For Shirley, pictured above, just hearing a familiar voice during lockdown was enough to help her get through.

“I do spend time alone when I’m home because, sadly, I don’t see much of my family,” she said.

“Hearing a friendly voice on the phone, simply asking ‘How are you?’, was lovely.”

Shirley lives alone in her Kāinga Ora home in Christchurch. Covid-19 Alert Level 4 meant the 74-year-old could no longer catch up with friends or continue to pursue her hobbies and interests.

Those life interruptions were among the many reasons Kāinga Ora’s people from all over the country reached more than 42,000 customers through wellbeing calls during Covid-19 Alert Levels. Shirley was one of those contacted by her Tenancy Manager Renee when the global pandemic meant the Kāinga Ora customer team couldn’t spend the time in their communities they ordinarily would.

“To hear Renee’s voice was great – I’ve got over being scared of her because she’s my Tenancy Manager,” Shirley said with a laugh on the first day of Alert Level 1, as she and Renee were finally able to catch up in person for the first time in months.

There were other benefits to keeping in touch more often as well. It meant Shirley let Renee know about a fall that had affected her mobility. Kāinga Ora was able to put things in motion that meant, as lockdown restrictions eased, the process had already begun to arrange for an occupational therapist to visit Shirley’s home to advise on modifications to make it easier for her to get around.

“I’m pretty proud of the efforts made by my colleagues,” said Renee of the thousands of wellbeing calls made.

“Being able to look out for our customers is why so many of us get into this kind of work, and even just a simple phone call can make all the difference to someone’s day.

“The closer we know our customers, the better,” Renee said, “as it means we can support them better. Take Shirley for example – she’s the kind of person who wouldn’t want to make a fuss about her recent fall, but keeping in touch meant we could help in ways she may not have known about before.”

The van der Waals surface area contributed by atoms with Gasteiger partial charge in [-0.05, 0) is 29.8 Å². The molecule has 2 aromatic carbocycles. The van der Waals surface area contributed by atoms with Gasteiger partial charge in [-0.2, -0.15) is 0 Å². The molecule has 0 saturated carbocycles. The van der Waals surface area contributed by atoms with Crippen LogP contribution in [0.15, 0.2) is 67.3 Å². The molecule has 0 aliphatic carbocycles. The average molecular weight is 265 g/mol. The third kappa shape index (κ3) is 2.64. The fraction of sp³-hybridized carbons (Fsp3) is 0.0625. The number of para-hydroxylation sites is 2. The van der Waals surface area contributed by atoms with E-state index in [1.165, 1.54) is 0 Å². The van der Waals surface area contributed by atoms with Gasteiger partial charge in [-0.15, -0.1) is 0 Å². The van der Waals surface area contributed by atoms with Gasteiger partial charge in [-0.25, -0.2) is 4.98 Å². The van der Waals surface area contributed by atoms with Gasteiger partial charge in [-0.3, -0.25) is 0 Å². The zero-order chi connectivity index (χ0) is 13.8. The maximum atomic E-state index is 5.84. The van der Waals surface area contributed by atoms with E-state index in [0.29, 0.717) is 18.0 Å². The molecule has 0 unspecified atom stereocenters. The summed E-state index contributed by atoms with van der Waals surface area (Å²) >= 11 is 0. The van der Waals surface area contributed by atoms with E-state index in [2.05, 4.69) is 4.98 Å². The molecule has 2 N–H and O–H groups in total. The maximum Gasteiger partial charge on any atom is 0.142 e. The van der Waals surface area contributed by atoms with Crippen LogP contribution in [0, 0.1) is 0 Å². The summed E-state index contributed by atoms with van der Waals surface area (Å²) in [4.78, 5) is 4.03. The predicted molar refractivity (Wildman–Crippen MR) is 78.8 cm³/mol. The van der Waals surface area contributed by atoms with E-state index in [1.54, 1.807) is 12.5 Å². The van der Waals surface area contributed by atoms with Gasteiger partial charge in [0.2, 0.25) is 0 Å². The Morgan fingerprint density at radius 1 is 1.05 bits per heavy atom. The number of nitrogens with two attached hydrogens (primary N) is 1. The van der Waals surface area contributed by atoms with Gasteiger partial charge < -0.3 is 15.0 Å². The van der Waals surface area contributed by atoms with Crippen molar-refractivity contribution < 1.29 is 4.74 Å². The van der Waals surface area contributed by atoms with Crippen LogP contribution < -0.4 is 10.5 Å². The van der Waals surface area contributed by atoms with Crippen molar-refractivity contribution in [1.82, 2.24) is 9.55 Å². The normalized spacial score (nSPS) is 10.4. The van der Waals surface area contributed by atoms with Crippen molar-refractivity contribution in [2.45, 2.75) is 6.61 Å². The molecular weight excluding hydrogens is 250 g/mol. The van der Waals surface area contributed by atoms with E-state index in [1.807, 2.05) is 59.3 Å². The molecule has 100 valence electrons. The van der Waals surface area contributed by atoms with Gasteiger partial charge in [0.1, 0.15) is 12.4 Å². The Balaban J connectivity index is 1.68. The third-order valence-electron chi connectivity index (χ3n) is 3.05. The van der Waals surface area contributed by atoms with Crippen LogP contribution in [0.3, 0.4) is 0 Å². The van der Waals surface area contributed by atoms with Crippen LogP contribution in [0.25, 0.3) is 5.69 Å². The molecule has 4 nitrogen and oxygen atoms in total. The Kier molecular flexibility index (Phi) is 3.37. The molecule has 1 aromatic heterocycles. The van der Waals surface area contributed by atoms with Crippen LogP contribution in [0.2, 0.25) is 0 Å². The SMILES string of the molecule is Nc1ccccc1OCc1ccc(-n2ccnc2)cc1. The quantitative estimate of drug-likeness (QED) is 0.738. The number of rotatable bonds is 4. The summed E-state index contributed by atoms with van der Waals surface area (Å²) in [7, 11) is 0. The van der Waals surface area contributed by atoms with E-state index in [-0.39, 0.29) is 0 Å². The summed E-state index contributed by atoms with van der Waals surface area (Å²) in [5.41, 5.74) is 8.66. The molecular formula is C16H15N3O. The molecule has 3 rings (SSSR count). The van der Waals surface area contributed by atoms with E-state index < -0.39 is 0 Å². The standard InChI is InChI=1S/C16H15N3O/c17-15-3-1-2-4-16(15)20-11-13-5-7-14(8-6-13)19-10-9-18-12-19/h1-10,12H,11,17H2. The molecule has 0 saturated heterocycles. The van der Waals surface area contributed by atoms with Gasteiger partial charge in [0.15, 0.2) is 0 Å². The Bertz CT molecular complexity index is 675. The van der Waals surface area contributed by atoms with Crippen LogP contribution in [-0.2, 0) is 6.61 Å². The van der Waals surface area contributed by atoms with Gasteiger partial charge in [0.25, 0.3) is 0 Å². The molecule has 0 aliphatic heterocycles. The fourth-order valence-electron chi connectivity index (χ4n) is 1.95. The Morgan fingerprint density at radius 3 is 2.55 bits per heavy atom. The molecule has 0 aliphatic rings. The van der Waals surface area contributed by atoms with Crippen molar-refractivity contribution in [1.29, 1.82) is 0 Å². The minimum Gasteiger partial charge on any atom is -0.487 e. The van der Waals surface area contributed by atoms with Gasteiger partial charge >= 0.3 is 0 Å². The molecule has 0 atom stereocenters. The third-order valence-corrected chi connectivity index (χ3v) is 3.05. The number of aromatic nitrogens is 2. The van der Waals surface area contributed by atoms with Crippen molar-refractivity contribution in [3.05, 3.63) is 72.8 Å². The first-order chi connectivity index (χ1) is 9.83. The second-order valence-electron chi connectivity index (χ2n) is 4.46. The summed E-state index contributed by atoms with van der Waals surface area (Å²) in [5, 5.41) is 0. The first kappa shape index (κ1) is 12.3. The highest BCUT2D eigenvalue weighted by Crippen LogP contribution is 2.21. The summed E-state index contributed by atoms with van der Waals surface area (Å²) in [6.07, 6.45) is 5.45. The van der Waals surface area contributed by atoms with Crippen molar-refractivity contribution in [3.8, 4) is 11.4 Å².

Two people sitting talking

Shirley and Renee catch up in person for the first time since before New Zealand entered Alert Level 4 due to Covid-19.

Kāinga Ora supports more than 200,000 people in more than 65,000 homes across New Zealand. Many have wide-ranging needs, from financial assistance to mental health support.

“Our nearly 280 Tenancy Managers ordinarily spend most of their working week embedded in their communities, so when we learned this had to be paused – for the safety of all of our people – we knew we had to do something to make sure we were reaching out and letting our customers know we are here to support them,” said Shannon, Kāinga Ora National Operations Manager.

As of June 15, more than 42,000 customers had been spoken with, more than 3,800 customers had received direct financial support and hundreds helped with food or medical needs.

Kāinga Ora’s Customer Service Centres also fielded about 96,000 calls and more than 57,000 maintenance jobs were completed across the country.

But the positive reaction from customers means the way in which Kāinga Ora works with its customers is adapting.

“Our customers have clearly signalled the importance of, and difference it makes, to work with someone from Kāinga Ora who genuinely cares for and respects them,” Shannon says. “Our people have always looked out for our customers, but kindness, empathy and understanding will become key to the way in which our customer-facing staff work.”

Managing customers’ rent payments will move away from a transactional approach to one focused on being kind and compassionate, and working to understand and help with the root causes that may impact people’s ability to live well in their homes, Shannon says. Financial capability training packages for Kāinga Ora’s customer-facing roles are being developed, in order to better help them support our customers.

Kāinga Ora is making changes to the way it serves its customers later this year, with a differentiated service response tailored to the individual needs of our customers and to ensure they have timely and positive engagement with the organisation.

Another positive change will be Tenancy Managers’ visits and inspections becoming better aligned with the customer’s comfort and availability, and be arranged alongside them, Shannon says. The focus will be on the household and their personal circumstances, not just the home.

Shirley, for one, welcomed the changes. She thought the wellbeing calls “absolutely” would have made a difference to those who received them.

“It’s just nice to get a call from another human being, who just wants to know you’re OK, because I think a lot of elderly people, during the lockdown, were a bit scared.

“Having been in my home for 30 years, I saw a lot of changes with [the former] Housing New Zealand. To sum it up, I’d say they’re all for the good.”

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Page updated: 23 June 2020